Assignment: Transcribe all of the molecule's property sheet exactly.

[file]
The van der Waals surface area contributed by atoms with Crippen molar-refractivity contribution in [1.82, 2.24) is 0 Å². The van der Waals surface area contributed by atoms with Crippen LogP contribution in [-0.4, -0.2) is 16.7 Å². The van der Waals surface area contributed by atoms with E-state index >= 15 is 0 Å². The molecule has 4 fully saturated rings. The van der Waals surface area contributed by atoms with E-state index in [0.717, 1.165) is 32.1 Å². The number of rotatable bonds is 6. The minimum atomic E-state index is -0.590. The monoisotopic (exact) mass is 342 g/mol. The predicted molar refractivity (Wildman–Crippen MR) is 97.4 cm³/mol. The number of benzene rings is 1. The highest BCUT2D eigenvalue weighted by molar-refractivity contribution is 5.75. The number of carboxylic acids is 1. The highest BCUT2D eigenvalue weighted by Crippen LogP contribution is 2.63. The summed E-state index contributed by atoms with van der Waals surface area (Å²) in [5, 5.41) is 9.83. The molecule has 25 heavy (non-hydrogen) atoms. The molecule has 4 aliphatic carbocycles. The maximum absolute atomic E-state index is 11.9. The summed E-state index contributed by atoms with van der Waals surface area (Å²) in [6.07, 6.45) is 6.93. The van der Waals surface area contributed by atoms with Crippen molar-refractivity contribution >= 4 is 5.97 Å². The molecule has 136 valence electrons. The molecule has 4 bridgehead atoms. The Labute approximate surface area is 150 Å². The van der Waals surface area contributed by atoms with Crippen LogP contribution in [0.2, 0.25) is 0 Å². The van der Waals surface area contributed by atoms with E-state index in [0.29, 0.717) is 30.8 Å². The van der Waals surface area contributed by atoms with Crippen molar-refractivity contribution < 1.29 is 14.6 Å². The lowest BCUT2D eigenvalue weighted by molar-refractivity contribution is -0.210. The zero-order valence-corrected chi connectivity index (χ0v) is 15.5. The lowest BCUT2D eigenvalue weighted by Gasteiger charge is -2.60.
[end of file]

The van der Waals surface area contributed by atoms with Crippen molar-refractivity contribution in [1.82, 2.24) is 0 Å². The van der Waals surface area contributed by atoms with Crippen LogP contribution in [-0.4, -0.2) is 16.7 Å². The van der Waals surface area contributed by atoms with E-state index >= 15 is 0 Å². The molecule has 4 fully saturated rings. The van der Waals surface area contributed by atoms with E-state index in [0.717, 1.165) is 32.1 Å². The number of rotatable bonds is 6. The minimum atomic E-state index is -0.590. The monoisotopic (exact) mass is 342 g/mol. The predicted molar refractivity (Wildman–Crippen MR) is 97.4 cm³/mol. The number of benzene rings is 1. The highest BCUT2D eigenvalue weighted by molar-refractivity contribution is 5.75. The number of carboxylic acids is 1. The highest BCUT2D eigenvalue weighted by Crippen LogP contribution is 2.63. The summed E-state index contributed by atoms with van der Waals surface area (Å²) in [5, 5.41) is 9.83. The molecule has 25 heavy (non-hydrogen) atoms. The molecule has 4 aliphatic carbocycles. The maximum absolute atomic E-state index is 11.9. The summed E-state index contributed by atoms with van der Waals surface area (Å²) in [6.07, 6.45) is 6.93. The van der Waals surface area contributed by atoms with Crippen molar-refractivity contribution >= 4 is 5.97 Å². The molecule has 136 valence electrons. The molecule has 4 bridgehead atoms. The Labute approximate surface area is 150 Å². The van der Waals surface area contributed by atoms with Crippen LogP contribution in [0.2, 0.25) is 0 Å². The van der Waals surface area contributed by atoms with E-state index in [0.29, 0.717) is 30.8 Å². The van der Waals surface area contributed by atoms with Crippen molar-refractivity contribution < 1.29 is 14.6 Å². The lowest BCUT2D eigenvalue weighted by molar-refractivity contribution is -0.210. The zero-order valence-corrected chi connectivity index (χ0v) is 15.5. The lowest BCUT2D eigenvalue weighted by Gasteiger charge is -2.60.